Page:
Russia. No. 1 (1919). - 49. Sir C. Eliot to the Earl Curzon.

No. 49.

Sir C. Eliot to the Earl Curzon.—(Received March 7.)

(Telegraphic.) Vladivostock, March 5, 1919.

FOLLOWING from consul at Ekaterinburg, 3rd March :—

"Following is summary of Bolshevik investigation at Perm. Commencing from February 1918 factories were managed by Labour Committees amongst whom criminals were to be found ; incapacity of these committees and general demoralisation of labouring class brought about complete standstill of production and rise in prices from which whole population suffers.

"Bolsheviks completely disorganised school establishments by appointing teachers by system of voting in which students and domestic employees of schools took part. First-year law students appointed by Bolsheviks replaced magistrates in Law Courts.

"Bolshevik policy was characterised by persecution of all classes of population suspected of ill-feeling towards them, especially well-to-do class and peasants.

"In spite of confiscation of their property well-to-do class were forced to pay huge contributions and many of them were arrested as hostages on most futile pretexts, without any accusations being made against them and frequently by caprice or personal spite of some Bolshevist commissary.

"Those who were not shot were incarcerated under disgraceful conditions where they were kept under perpetual dread of being murdered. During arrest of these people their houses were pillaged.

"In villages 'poor committees' were organised, representatives of which were supposed to be elected by peasants ; elections were, however, discarded tacitly by Bolsheviks, who appoint people almost exclusively of criminal classes. Contributions, requisitions, and other tyrannies were imposed by Bolsheviks on peasants possessing land or other property, which resulted in insurrections in villages suppressed by Bolsheviks by pillage, devastations, and massacres on large scale, notably at Sepytchyi and Pystor in Ohansk district August 1918. Labourers opposing Bolsheviks were treated in same manner as peasants. One hundred labourers were shot at Motovilyky near Perm December 1918 for protesting against Bolshevik conduct. Peasants particularly suffered when Red Army retreated, Bolsheviks taking with them cereals, horses, and cattle available, and destroying all agricultural and other instruments they were not able to take with them. Bolshevik persecution of anti-Bolshevik elements reached height of its fury after attempt on Lenin's life, although even previously it had developed into a reign of terror.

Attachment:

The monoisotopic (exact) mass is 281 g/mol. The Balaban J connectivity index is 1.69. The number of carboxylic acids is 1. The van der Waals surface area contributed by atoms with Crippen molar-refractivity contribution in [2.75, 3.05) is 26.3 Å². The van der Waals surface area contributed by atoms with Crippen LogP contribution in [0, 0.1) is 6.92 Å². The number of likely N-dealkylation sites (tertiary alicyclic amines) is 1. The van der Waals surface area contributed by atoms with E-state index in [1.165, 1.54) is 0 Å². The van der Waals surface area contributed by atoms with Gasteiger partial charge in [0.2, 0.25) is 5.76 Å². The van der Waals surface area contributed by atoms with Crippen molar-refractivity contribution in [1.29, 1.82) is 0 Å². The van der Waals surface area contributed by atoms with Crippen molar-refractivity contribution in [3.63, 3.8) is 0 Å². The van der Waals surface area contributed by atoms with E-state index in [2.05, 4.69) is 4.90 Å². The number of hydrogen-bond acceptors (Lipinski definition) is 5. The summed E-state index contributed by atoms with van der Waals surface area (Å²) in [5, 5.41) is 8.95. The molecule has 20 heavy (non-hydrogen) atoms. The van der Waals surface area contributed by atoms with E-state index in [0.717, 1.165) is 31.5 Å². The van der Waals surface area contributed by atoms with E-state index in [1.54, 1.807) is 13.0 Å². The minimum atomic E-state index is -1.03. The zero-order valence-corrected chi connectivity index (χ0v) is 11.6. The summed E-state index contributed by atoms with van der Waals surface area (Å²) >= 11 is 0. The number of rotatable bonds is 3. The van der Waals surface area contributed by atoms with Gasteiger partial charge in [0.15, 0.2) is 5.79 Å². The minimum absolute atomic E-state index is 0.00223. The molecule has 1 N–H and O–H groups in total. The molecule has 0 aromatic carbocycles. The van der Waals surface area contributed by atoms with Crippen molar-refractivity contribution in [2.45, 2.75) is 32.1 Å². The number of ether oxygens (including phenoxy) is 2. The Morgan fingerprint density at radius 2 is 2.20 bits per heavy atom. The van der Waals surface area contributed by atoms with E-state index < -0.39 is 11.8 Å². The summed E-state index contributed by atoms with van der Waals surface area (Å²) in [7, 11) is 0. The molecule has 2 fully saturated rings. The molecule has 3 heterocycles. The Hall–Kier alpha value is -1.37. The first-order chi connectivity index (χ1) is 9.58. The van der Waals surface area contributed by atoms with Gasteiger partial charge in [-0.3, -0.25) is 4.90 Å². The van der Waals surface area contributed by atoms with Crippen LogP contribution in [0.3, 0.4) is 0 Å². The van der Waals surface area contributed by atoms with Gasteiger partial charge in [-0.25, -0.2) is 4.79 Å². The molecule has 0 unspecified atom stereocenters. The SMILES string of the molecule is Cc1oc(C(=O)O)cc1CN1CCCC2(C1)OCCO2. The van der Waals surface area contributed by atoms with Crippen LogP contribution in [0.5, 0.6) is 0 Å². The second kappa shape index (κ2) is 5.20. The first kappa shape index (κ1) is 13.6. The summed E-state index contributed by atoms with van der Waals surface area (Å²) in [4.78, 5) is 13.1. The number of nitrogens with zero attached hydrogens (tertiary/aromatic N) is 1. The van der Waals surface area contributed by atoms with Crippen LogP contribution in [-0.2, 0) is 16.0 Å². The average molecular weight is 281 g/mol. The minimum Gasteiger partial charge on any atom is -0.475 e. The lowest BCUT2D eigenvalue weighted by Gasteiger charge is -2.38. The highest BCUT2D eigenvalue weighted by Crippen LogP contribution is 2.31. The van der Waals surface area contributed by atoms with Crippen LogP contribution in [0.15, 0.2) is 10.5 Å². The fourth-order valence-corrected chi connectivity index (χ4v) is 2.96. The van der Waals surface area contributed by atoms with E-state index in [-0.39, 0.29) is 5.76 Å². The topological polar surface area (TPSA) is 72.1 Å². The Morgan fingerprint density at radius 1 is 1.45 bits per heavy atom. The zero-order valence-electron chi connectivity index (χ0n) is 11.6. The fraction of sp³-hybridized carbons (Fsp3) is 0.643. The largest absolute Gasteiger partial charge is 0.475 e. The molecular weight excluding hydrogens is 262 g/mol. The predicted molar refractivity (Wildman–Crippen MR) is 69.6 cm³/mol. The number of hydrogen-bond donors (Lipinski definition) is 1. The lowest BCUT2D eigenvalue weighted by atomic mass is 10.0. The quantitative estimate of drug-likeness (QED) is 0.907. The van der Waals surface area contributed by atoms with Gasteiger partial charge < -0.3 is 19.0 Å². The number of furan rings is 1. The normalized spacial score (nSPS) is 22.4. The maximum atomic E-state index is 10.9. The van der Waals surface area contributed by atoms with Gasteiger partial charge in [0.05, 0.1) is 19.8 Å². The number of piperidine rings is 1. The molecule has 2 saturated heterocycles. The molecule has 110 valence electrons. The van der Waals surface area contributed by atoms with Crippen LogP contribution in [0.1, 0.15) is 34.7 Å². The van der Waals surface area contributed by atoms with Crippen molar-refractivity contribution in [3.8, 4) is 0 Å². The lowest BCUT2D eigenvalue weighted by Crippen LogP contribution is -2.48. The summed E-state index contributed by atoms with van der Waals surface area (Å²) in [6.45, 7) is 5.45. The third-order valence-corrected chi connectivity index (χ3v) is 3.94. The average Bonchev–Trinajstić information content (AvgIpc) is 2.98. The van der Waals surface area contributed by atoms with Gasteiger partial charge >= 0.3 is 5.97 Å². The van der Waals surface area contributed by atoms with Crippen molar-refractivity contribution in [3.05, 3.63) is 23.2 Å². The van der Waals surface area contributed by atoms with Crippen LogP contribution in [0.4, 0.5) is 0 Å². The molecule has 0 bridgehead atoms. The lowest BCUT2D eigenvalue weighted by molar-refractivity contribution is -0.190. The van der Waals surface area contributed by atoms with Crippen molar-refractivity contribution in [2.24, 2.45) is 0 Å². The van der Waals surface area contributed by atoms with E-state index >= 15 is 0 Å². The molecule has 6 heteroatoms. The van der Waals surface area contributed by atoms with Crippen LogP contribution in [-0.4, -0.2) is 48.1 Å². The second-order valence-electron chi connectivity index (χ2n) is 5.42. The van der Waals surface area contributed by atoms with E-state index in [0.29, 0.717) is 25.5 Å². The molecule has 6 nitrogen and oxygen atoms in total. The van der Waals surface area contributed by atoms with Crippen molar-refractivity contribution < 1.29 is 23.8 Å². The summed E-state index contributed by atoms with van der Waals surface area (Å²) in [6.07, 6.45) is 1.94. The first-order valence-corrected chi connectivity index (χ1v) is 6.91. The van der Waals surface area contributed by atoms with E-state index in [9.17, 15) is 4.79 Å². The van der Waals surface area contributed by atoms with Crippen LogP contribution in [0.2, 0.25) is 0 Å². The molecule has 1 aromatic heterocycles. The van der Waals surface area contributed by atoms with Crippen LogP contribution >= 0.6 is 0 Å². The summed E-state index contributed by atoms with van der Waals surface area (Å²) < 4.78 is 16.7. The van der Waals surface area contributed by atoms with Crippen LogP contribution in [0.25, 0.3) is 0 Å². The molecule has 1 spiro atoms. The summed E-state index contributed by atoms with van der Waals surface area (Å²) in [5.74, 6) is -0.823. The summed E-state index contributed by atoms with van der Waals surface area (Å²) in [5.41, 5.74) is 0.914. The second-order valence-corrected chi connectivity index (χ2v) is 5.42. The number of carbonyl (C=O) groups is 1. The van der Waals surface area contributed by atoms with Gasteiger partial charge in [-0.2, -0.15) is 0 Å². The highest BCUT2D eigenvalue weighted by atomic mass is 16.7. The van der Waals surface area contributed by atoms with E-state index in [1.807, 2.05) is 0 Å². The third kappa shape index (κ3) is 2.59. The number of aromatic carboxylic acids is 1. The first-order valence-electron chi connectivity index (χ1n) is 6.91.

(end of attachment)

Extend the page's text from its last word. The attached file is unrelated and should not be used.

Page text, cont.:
"Commissaries consisted of unintellectual labourers from 20 to 30 years' old who condemned people to death without making any accusation against them, frequently personally taking part in murder of their victims.

"Russian authorities have only just commenced investigation of Bolshevik crimes, and therefore it is difficult to obtain precise data as to number of persons killed, although, as far as we can judge, it runs into several thousands in Perm Government. Victims were usually shot, but frequently drowned or killed by sword. Murders of groups of 30, 40, and 60 have taken place, for example at Perm and Kungur.

"Murders were frequently preceded by tortures and acts of cruelty. Labourers at Omsk, before being shot, were flogged and beaten with butts of rifles and pieces of iron in order to extract evidence. Victims were frequently forced to dig their own graves. Sometimes executioners placed them facing wall and fired several revolver shots from behind them, near their ears, killing them after considerable interval ; persons who survived this gave evidence.

"Girls, aged women, and women enceintes were amongst victims. Case of Miss Bakouyeva is an example. December, 1918, this lady (19 years old) was accused of espionage, and tortured by being slowly pierced thirteen times in same wound by bayonet. She was afterwards found by peasants still alive ; is now nearly cured, and has herself related her sufferings to us.

"Bolshevists vented violent hatred on church and clergy, pillaged monasteries (such as Bielogorod and Bielogorski), turned churches into meeting places and workshops, persecuted and murdered priests and monks ; of 300 priests in liberated parts of Perm diocese, 46 were killed by Bolshevists."